City Concours 2017
On the 8th – 9th June 2017, AlphaLuxe was at the City Concours 2017 at the Honourable Artillery Company on its 5-acre garden in the centre of London. We announced the event previously on AlphaLuxe.
We were surprised by a vast green oasis surrounded by high rise buildings of the City that is one of the secret training grounds of the English Test Cricket Team.
The Honourable Artillery Company (HAC) can trace its history back to 1087 A.D., but was incorporated by Royal Charter in 1537 by King Henry VIII and is considered one of the oldest military organisations in the world. Then, the ancient word “artillery” did not have the same meaning as used today. They were authorised to establish a perpetual corporation for the defence of the realm to be known as the Fraternity or Guild of Artillery of Longbows, Crossbows and Handgonnes. Artillery meant any projectile and the modern equivalent would be “Honourable Military Company”.
Today it is a registered charity whose purpose is to attend to the “better defence of the realm”, this purpose is primarily achieved by the support of the HAC Regiment and a detachment of Special Constabulary to the City of London Police. Members played a significant role forming both the 17th century Royal Marines and the Grenadier Guards. More recently, regiments, battalions and batteries of the Company fought in both World Wars and its current Regiment, as part of the Army Reserve, is the oldest surviving regiment in the British Army. Members of the Regiment and Specials are drawn mainly from young men and women working in and around the City and Greater London. Those leaving the active units may become Veteran Members and remain within the fraternity of the Company.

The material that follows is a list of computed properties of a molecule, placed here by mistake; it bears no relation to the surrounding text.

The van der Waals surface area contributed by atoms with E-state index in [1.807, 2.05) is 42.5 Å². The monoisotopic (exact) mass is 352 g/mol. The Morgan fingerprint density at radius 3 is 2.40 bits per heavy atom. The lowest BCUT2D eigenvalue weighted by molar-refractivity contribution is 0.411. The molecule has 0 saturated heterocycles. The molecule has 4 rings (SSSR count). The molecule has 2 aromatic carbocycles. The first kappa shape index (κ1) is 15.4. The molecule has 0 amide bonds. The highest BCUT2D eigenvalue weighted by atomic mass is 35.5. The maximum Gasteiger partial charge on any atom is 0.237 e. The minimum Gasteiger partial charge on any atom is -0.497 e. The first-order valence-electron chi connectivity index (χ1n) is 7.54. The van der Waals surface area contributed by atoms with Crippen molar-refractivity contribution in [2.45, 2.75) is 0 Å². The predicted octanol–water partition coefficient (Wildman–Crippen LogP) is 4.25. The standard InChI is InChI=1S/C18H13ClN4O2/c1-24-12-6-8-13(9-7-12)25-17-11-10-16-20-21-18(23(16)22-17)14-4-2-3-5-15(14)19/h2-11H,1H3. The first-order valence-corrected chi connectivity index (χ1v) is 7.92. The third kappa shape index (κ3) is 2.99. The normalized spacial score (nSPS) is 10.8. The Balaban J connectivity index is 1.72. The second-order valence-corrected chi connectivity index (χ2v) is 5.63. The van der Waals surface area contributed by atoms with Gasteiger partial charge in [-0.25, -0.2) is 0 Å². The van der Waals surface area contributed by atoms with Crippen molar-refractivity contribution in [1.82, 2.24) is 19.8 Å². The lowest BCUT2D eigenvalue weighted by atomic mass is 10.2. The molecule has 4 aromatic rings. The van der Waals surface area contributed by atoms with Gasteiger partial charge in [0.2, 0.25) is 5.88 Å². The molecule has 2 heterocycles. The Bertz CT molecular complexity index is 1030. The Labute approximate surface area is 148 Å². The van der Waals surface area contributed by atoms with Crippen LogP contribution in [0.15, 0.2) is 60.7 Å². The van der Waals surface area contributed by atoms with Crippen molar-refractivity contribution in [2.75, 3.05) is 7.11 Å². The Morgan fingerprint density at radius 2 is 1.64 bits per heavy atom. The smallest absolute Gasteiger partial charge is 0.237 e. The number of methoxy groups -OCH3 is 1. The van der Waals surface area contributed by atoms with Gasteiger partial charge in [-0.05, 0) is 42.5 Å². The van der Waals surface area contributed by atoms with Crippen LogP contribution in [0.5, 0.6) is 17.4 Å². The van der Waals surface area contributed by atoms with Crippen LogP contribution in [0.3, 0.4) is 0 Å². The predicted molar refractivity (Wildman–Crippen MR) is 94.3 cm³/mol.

Cars, Bikes and Watches Galore
More than 70 Concours vintage cars were on show covering thema such as:
- Pioneering Spirit
- The Joy of the Road
- The Swinging Sixties
- Built for Speed
- Evolution of the Supercar
- The American Muscle Collector
- Modern Bespoke
- History of the Superbike
There was a special nod of respect for the “old gals” like the 1907 Itala 40hp, 1903 Daimler 14 HP Tonneau Tourer and 1912 Roll-Royce Silver Ghost having survived more than a century of motoring at the hands of their loving owners.
The relative youngsters at a mere 70 or 80 years old like the Bentleys and BMWs had some age to catch up with.
We were treated to a number of cars that had a distinguished career racing in classics like the 24 Hours of Le Mans and Mille Miglia. One such example was the 1956 Jaguar D-Type Long Nose racing for the Ecurie Ecosse Team as privateers.
We got to see and hear the glorious Jaguar straight-six XK engine in a cloud of smoke and gurgles on the over-run.
The original cockpit has not been restored and the patina of cracked aged leather mingled with the scuff marks of countless drivers’ hands, elbows, feet and arses.
Swinging 60s and forward
For most of us, the cars of the Swinging 60s and forward were more familiar and were well represented in the evolution of the supercar. Here are a few that caught my eye amongst the plethora of testosterone-induced dreams…
Based on the donor Jaguar E-Type, this modernised variant reflected light like a mirror and the wind like an arrow.